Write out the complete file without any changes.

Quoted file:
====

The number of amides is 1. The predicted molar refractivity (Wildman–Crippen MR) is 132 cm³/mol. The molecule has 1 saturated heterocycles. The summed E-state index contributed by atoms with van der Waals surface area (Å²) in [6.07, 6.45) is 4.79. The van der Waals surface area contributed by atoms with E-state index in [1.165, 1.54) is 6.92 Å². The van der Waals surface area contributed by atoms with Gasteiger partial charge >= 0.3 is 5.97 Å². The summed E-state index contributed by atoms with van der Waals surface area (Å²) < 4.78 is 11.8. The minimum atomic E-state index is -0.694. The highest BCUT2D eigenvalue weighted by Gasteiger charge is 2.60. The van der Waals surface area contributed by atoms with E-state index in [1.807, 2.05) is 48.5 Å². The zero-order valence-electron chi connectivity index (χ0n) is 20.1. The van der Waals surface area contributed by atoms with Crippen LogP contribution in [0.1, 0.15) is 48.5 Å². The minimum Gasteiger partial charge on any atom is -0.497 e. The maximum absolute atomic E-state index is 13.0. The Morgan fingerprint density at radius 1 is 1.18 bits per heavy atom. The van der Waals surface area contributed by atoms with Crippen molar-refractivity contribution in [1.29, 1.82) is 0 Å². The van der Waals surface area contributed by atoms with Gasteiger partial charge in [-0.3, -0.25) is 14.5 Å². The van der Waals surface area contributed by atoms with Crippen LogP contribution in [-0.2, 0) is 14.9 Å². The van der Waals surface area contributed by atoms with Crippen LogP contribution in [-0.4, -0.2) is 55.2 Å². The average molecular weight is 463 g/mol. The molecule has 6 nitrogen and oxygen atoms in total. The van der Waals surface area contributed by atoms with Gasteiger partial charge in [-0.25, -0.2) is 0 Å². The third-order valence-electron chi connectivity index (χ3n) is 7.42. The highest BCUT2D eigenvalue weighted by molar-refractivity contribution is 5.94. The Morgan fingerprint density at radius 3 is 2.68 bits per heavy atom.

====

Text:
The number of amides is 1. The predicted molar refractivity (Wildman–Crippen MR) is 132 cm³/mol. The molecule has 1 saturated heterocycles. The summed E-state index contributed by atoms with van der Waals surface area (Å²) in [6.07, 6.45) is 4.79. The van der Waals surface area contributed by atoms with E-state index in [1.165, 1.54) is 6.92 Å². The van der Waals surface area contributed by atoms with Gasteiger partial charge >= 0.3 is 5.97 Å². The summed E-state index contributed by atoms with van der Waals surface area (Å²) < 4.78 is 11.8. The minimum atomic E-state index is -0.694. The highest BCUT2D eigenvalue weighted by Gasteiger charge is 2.60. The van der Waals surface area contributed by atoms with E-state index in [1.807, 2.05) is 48.5 Å². The zero-order valence-electron chi connectivity index (χ0n) is 20.1. The van der Waals surface area contributed by atoms with Crippen LogP contribution in [0.1, 0.15) is 48.5 Å². The minimum Gasteiger partial charge on any atom is -0.497 e. The maximum absolute atomic E-state index is 13.0. The Morgan fingerprint density at radius 1 is 1.18 bits per heavy atom. The van der Waals surface area contributed by atoms with Crippen molar-refractivity contribution in [1.29, 1.82) is 0 Å². The van der Waals surface area contributed by atoms with Gasteiger partial charge in [-0.3, -0.25) is 14.5 Å². The van der Waals surface area contributed by atoms with Crippen LogP contribution in [-0.2, 0) is 14.9 Å². The van der Waals surface area contributed by atoms with Crippen LogP contribution in [-0.4, -0.2) is 55.2 Å². The average molecular weight is 463 g/mol. The molecule has 6 nitrogen and oxygen atoms in total. The van der Waals surface area contributed by atoms with Gasteiger partial charge in [-0.25, -0.2) is 0 Å². The third-order valence-electron chi connectivity index (χ3n) is 7.42. The highest BCUT2D eigenvalue weighted by molar-refractivity contribution is 5.94. The Morgan fingerprint density at radius 3 is 2.68 bits per heavy atom.